The first time I heard the term “kitchen sink” used to describe food was at a breakfast spot in Honolulu that serves some pretty ridiculously delicious cornflake french toast. I was looking through the menu and noticed a “Kitchen Sink Salad”. I came up with many of my own explanations: you throw all the leftover scraps from other dishes together, maybe it’s made inside the kitchen sink?? I know, gross. I can’t be serious. But it was a serious thought that crossed my mind… I never found out just what was in that kitchen sink salad, as I don’t care much for salad with my french toast and was still a bit worried that it would be made near and/or inside the sink. So this term was filed under “stuff I don’t really understand and am too lazy to Google” and pushed to the back of my brain.
It’s popped up several times since then, but I have only just recently taken the time to ask Mr. Google just what it means. I’ve discovered that the term comes from the phrase “everything but the kitchen sink”, which I think is pretty self-explanatory and also applies to things outside of cooking. But today we’re going to talk about Kitchen Sink Cookies.
On Sunday, I brought the cookies to class and had just enough so everyone had a giant 5 inch cookie. Minus me, but I’d already eaten enough of the ugly/broken/one-I-took-a-bite-out-of-for-a-photo cookies to hold me over till the next time I make ’em which will be soon, as I’ve still got a lot more baking scraps to use up!
That’s the best part about these cookies (and the whole Kitchen Sink term in general). They’re pantry clearers!!! I’m one of those people that always buys more food than they need. If a recipe calls for an ingredient I don’t have, I always end up buying more than I need at the store. That’s really just me not wanting to have to drive back for more if I end up messing the recipe up and starting from scratch. But this problem has left me with random amounts of nuts, spices, chocolate chips, and other miscellaneous goodies. I had leftover hazelnuts from a cake recipe and pecans from an ice cream recipe that didn’t need as many pecans as I thought it did. The problem with all these leftover goods is that they’re too small of an amount to use as the main ingredient in a recipe. But they work wondrously as one of the group members of the pop sensation, ‘NtheSink–taking the cookie world by storm.
Ok I’m sorry… it’s 1AM and I’m slightly delusional and should probably go to sleep and stop making weird food references to 90’s boy bands. But here’s some action photos of the cookies from start to finish, which I hope help!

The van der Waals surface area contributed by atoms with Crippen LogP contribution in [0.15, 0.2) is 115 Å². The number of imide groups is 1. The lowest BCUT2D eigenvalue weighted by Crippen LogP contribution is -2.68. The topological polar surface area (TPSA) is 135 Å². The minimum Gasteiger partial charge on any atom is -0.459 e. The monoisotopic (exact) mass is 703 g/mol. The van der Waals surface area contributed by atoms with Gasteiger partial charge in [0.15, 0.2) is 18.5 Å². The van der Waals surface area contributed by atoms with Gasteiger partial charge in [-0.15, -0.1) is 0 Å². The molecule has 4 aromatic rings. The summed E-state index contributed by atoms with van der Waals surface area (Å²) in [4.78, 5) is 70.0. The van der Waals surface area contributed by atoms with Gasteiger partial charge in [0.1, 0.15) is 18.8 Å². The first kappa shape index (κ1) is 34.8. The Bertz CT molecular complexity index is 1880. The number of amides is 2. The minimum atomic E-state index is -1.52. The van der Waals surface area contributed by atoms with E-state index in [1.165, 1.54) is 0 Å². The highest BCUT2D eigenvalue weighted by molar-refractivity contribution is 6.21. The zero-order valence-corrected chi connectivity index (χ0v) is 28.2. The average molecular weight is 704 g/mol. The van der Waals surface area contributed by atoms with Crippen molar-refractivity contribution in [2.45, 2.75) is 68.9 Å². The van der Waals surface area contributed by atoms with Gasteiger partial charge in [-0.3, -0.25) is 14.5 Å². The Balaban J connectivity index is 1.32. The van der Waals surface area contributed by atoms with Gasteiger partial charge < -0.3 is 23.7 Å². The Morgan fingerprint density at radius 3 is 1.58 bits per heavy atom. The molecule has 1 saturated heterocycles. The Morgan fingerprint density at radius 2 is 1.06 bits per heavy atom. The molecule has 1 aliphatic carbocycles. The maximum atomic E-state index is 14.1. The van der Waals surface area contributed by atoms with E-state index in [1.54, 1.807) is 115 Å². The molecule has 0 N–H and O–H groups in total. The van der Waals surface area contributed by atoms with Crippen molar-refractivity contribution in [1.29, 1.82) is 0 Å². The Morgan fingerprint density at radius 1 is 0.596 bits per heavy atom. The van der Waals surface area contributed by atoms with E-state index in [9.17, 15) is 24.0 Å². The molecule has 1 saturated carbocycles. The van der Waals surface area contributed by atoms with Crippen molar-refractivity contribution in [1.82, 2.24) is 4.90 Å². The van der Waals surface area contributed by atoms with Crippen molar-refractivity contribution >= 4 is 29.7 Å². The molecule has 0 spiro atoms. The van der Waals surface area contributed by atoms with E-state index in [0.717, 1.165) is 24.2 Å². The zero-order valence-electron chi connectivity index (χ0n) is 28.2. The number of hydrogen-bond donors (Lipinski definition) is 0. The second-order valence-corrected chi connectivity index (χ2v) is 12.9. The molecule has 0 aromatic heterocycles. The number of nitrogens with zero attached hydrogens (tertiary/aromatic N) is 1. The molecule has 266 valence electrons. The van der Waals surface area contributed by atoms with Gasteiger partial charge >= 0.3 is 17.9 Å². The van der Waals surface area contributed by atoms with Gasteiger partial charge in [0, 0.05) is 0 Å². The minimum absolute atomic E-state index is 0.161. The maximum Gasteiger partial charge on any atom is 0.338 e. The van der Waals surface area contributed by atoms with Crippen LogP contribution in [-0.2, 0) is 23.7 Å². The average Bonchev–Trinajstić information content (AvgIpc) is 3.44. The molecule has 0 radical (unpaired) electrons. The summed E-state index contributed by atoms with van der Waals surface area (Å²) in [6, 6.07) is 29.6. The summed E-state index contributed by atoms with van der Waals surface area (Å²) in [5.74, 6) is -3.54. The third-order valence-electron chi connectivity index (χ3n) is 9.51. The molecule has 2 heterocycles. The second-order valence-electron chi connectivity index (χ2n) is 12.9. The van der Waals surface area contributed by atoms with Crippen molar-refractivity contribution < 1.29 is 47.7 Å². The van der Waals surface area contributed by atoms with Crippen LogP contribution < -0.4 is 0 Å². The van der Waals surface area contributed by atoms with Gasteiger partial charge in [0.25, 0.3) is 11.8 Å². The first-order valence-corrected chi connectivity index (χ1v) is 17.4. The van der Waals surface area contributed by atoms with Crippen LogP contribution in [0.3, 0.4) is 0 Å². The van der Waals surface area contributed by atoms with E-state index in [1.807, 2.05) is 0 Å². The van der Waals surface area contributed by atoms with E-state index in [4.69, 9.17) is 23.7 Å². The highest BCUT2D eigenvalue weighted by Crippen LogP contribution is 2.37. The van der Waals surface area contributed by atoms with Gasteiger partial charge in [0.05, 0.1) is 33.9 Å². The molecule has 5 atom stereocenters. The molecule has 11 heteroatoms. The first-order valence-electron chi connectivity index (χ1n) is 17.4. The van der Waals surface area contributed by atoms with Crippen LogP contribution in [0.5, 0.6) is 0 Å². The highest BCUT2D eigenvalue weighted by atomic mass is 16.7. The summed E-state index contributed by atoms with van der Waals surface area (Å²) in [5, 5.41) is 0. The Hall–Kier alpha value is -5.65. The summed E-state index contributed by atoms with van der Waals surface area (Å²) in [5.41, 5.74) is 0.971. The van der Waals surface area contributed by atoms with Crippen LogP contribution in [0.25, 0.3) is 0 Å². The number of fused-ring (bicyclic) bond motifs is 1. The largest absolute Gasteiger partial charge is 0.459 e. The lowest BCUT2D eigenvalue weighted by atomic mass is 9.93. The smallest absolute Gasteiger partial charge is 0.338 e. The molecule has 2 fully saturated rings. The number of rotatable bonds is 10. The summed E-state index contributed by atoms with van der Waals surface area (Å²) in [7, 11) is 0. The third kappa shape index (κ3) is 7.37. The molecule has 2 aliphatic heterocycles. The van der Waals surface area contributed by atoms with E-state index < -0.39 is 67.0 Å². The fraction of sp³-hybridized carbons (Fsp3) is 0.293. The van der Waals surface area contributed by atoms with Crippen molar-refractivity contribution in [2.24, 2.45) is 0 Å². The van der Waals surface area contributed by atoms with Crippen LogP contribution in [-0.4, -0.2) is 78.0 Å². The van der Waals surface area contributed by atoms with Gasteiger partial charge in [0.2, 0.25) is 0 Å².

Kitchen Sink Cookies
Recipe makes about 15 five-inch cookies
Notes: These cookies can really be customized any way you’d like! If you’re not a fan of pecans or hazelnuts, you can use walnuts or any other nut you’d prefer. You can also use peanut butter chips instead of butterscotch. However, make sure to keep the same ratios of total nuts to total chocolate chips. *Don’t go overboard, otherwise the cookies won’t have enough dough to hold its shape after baking!
2 1/4 cup all purpose flour
1 tsp baking soda
1 tsp salt
2 sticks (1 cup) unsalted butter, room temperature
3/4 cup white granulated sugar
3/4 cup brown sugar (or 1/2 cup brown sugar and 1/4 cup demerara sugar!)
1 1/2 tsp vanilla extract
1/2 cup chopped pecans
1/2 cup chopped hazelnuts
1 1/2 cup semi-sweet chocolate chips
1/2 cup white chocolate chips
1/2 cup butterscotch chips
3/4 cup coconut flakes
*optional 1/4 cup peanut brittle
1. Preheat oven to 375°F. Prepare two baking trays by lining them with parchment or a silicon baking mat. Set aside.
2. In a bowl, whisk the flour, baking, soda, and salt together. Set aside.
3. In a separate large bowl, beat the softened butter and the sugars together until combined. Add in the vanilla extract and then the eggs one at a time, making sure to beat well after each addition.
4. Stir in desired nuts, chocolate chips, butterscotch, coconut flakes, and any other ingredients you might want to add*. If using a stand mixer, you may have to fold everything together a few times to make sure the nuts and chocolate are evenly distributed throughout the batter.
5. Use an ice cream scoop to evenly distribute golf-ball size rounds of dough onto the baking trays. Make sure the rounds are at least 3 inches apart. Try not to scoop too much chocolate or nuts into one cookie, otherwise it might break when handling after baking.
6. Bake for 15-20 minutes, until the edges of the cookies are golden brown but the center should still look a bit wet. Let the cookies cool for approximately 10-15 minutes, until they have stiffened and can be handled without breaking. Transfer to a cooling rack and let cool completely.
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